A magazine of Goddess Spirituality in the 21st Century
Author: Liz Perkins
Liz Perkins was brought up a Quaker, earned her living in health-related research for many years, and went through Priestess training in Glastonbury, UK. She now keeps a foot firmly planted in each spiritual camp. She has run a long series of workshops for women in the second half of life, and has published Journeys through Menopause, an edited collection of women’s experiences, and Exploring New Paths: emotional and spiritual growth for women at midlife. Check out her website, or contact her at firstname.lastname@example.org for the books.
This summer, I made a Crone’s garden. Not with plants, but with fabric. In July, I found myself on a silent retreat entitled Gardens of the Spirit, at Woodbrooke, the Quaker College in Birmingham. I’d booked it months before, attracted mainly by the silence and the working method - I forgot all about the theme until the detailed information about the programme arrived a couple of weeks before. I was not pleased – I’d spent quite a lot of time in the previous six weeks trying to create some order in my own overgrown garden and the last thing I wanted was more gardening. Or so I thought.
The course started with a plethora of postcards –we had to wander round and choose two each, which would travel through the retreat with us. Or, more accurately, let two choose us. And this one chose me. Quite obviously Crone – wise, insightful, benign, but also shrewd, a stander-of-no-nonsense. From then on, the retreat went Her way. Quite clearly, she had to have a garden. I bent the gentle suggestions of the facilitators to suit.
Having found my Crone I started to feel for what kind of garden she would have. Woodbrooke has a good art room so there was a lot to play with. I found a straightforward piece of embroidery fabric in the bottom of a box of bits and then collected lots of other things. I was intrigued that I didn't feel the garden ought to have walls. Fuzzy boundaries through fraying the fabric felt right. Being frayed at the edges feels fairly normal, to me…. Continue reading "A Crone’s Garden"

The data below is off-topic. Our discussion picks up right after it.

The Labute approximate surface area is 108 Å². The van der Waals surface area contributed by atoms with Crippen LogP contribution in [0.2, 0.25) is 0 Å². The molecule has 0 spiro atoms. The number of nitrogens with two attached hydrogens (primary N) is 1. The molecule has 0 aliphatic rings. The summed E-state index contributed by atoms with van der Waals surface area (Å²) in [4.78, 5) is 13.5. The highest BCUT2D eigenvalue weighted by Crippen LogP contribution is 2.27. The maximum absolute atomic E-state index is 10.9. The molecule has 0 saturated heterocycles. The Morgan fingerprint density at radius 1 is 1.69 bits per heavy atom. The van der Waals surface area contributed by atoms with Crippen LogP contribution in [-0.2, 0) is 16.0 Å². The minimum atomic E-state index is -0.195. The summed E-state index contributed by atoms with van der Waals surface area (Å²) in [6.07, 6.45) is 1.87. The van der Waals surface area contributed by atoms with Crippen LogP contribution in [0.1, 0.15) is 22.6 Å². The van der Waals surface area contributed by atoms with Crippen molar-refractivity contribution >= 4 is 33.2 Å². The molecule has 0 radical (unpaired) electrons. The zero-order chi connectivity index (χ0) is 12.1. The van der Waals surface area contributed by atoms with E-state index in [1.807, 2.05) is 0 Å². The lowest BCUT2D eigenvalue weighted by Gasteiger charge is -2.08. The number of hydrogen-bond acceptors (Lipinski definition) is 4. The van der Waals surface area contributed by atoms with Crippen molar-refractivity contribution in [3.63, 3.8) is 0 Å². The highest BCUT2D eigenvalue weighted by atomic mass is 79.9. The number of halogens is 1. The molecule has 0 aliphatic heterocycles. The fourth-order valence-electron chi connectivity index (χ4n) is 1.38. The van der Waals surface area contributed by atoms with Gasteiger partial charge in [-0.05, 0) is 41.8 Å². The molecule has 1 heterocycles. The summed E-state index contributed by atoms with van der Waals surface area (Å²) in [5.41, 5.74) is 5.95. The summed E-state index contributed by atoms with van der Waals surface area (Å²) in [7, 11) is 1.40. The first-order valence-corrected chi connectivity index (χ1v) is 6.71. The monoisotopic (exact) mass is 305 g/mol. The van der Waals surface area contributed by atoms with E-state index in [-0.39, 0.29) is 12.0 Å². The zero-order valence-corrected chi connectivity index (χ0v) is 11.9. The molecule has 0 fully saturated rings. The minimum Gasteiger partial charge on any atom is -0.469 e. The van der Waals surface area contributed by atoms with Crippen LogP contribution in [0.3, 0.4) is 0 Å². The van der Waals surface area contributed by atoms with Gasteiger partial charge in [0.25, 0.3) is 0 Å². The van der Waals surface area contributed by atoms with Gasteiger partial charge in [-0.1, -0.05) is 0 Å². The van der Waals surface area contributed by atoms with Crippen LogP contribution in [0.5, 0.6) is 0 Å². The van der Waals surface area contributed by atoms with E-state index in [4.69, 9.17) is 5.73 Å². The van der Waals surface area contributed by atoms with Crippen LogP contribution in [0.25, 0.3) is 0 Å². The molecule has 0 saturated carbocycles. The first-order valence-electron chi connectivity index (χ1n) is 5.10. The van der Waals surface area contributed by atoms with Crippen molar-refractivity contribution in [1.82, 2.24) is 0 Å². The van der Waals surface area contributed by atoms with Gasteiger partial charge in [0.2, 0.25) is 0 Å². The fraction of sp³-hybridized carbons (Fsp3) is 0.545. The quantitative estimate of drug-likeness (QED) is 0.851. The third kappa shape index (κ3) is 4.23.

Maiden, mother, crone – it used to make a simple framework for women’s lives. We learned to tweak it to recognise and respect the place of women whose mothering phase was not occupied by childbearing, but by other forms of creativity.
As the Goddess community matures and more of us are in our 40s, 50s, and 60s, we are finding another problem with the basic triple Goddess; many of us know from bitter experience that there is no smooth shift from mother to crone, but instead, a long period of confusion.
Menopause, like puberty, gives many of us a bumpy ride. And, unlike puberty, there is no clear physical event around which we can organise our experience. Most of us only recognise our last menstrual period in retrospect, which makes it difficult to celebrate. And it takes about ten years for our hormones to settle down to their new, less dramatic, pattern. So it isn’t surprising that many of us are looking for a key image around which to crystallise this period of our lives. We are made in the image of the Goddess, so there ought to be an identifiable aspect which reflects the menopausal years, something to which we could aspire, which will guide our development… ‘The Queen’ can sound really positive – coming into our power, being in charge of our lives… but, in my experience, only on a good day.
Many of us who walk the Goddess path have come to it from other spiritual traditions, the most likely being Christianity. For some, this is a past to be left behind; some religious groups make it harder than others for those who want to move on, or we may have had difficult experiences as children. For others, the traditions in which we were brought up, or which we embraced in our earlier years, still have meaning and resonance for us, even as we recognise a new way opening up. This dilemma is not easy to resolve, and those who honour it may do so in solitude – it can, after all, feel like a very individual problem, not amenable to sharing.